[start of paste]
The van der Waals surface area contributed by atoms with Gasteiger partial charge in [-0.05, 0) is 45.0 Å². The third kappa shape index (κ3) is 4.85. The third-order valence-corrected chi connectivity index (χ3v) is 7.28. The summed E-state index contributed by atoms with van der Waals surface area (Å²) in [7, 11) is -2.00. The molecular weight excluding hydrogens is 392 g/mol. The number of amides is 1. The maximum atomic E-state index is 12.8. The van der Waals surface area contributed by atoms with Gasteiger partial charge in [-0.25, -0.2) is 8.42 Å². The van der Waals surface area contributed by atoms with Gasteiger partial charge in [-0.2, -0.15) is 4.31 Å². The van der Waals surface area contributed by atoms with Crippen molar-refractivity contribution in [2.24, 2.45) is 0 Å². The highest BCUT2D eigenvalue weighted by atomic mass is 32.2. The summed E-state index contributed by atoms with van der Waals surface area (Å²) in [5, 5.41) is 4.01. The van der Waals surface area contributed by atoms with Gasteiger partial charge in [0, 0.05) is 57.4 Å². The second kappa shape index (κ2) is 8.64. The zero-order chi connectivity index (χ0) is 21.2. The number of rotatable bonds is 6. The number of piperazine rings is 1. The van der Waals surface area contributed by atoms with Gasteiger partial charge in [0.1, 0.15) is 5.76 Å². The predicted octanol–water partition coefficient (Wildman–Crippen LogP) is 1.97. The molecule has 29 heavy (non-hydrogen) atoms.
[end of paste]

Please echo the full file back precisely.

The van der Waals surface area contributed by atoms with Gasteiger partial charge in [-0.05, 0) is 45.0 Å². The third kappa shape index (κ3) is 4.85. The third-order valence-corrected chi connectivity index (χ3v) is 7.28. The summed E-state index contributed by atoms with van der Waals surface area (Å²) in [7, 11) is -2.00. The molecular weight excluding hydrogens is 392 g/mol. The number of amides is 1. The maximum atomic E-state index is 12.8. The van der Waals surface area contributed by atoms with Gasteiger partial charge in [-0.25, -0.2) is 8.42 Å². The van der Waals surface area contributed by atoms with Gasteiger partial charge in [-0.2, -0.15) is 4.31 Å². The van der Waals surface area contributed by atoms with Crippen molar-refractivity contribution in [2.24, 2.45) is 0 Å². The highest BCUT2D eigenvalue weighted by atomic mass is 32.2. The summed E-state index contributed by atoms with van der Waals surface area (Å²) in [5, 5.41) is 4.01. The van der Waals surface area contributed by atoms with Gasteiger partial charge in [0, 0.05) is 57.4 Å². The second kappa shape index (κ2) is 8.64. The zero-order chi connectivity index (χ0) is 21.2. The number of rotatable bonds is 6. The number of piperazine rings is 1. The van der Waals surface area contributed by atoms with Gasteiger partial charge in [0.1, 0.15) is 5.76 Å². The predicted octanol–water partition coefficient (Wildman–Crippen LogP) is 1.97. The molecule has 29 heavy (non-hydrogen) atoms.